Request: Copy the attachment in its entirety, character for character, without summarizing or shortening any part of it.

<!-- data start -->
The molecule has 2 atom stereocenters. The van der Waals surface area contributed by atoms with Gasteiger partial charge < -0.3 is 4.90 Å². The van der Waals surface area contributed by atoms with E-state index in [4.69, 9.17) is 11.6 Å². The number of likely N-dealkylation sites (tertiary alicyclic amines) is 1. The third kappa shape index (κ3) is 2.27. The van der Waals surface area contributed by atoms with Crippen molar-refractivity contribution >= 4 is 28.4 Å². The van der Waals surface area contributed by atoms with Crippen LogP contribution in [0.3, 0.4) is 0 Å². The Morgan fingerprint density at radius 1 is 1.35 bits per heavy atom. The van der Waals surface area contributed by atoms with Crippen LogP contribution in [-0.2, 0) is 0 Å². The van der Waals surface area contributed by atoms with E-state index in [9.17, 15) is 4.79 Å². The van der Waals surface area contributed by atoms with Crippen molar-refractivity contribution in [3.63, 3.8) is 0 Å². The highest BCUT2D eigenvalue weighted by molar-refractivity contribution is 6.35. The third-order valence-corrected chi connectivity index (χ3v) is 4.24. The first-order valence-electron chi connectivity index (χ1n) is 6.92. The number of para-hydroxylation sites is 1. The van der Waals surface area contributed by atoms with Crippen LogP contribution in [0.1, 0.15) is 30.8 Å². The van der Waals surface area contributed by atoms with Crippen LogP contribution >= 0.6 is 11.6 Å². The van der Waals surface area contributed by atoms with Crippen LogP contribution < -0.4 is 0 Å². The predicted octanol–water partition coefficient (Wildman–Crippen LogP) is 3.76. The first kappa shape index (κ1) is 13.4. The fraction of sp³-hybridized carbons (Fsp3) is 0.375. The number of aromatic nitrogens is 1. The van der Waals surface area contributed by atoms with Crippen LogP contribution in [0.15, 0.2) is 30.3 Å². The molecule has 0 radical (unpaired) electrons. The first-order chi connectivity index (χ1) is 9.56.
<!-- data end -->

The molecule has 2 atom stereocenters. The van der Waals surface area contributed by atoms with Gasteiger partial charge < -0.3 is 4.90 Å². The van der Waals surface area contributed by atoms with E-state index in [4.69, 9.17) is 11.6 Å². The number of likely N-dealkylation sites (tertiary alicyclic amines) is 1. The third kappa shape index (κ3) is 2.27. The van der Waals surface area contributed by atoms with Crippen molar-refractivity contribution >= 4 is 28.4 Å². The van der Waals surface area contributed by atoms with Crippen LogP contribution in [0.3, 0.4) is 0 Å². The Morgan fingerprint density at radius 1 is 1.35 bits per heavy atom. The van der Waals surface area contributed by atoms with Crippen LogP contribution in [-0.2, 0) is 0 Å². The van der Waals surface area contributed by atoms with E-state index in [9.17, 15) is 4.79 Å². The van der Waals surface area contributed by atoms with Crippen molar-refractivity contribution in [3.63, 3.8) is 0 Å². The highest BCUT2D eigenvalue weighted by molar-refractivity contribution is 6.35. The third-order valence-corrected chi connectivity index (χ3v) is 4.24. The first-order valence-electron chi connectivity index (χ1n) is 6.92. The number of para-hydroxylation sites is 1. The van der Waals surface area contributed by atoms with Crippen LogP contribution in [0.1, 0.15) is 30.8 Å². The van der Waals surface area contributed by atoms with Crippen LogP contribution >= 0.6 is 11.6 Å². The van der Waals surface area contributed by atoms with Crippen LogP contribution < -0.4 is 0 Å². The predicted octanol–water partition coefficient (Wildman–Crippen LogP) is 3.76. The first kappa shape index (κ1) is 13.4. The fraction of sp³-hybridized carbons (Fsp3) is 0.375. The number of aromatic nitrogens is 1. The van der Waals surface area contributed by atoms with Crippen LogP contribution in [0.15, 0.2) is 30.3 Å². The molecule has 0 radical (unpaired) electrons. The first-order chi connectivity index (χ1) is 9.56.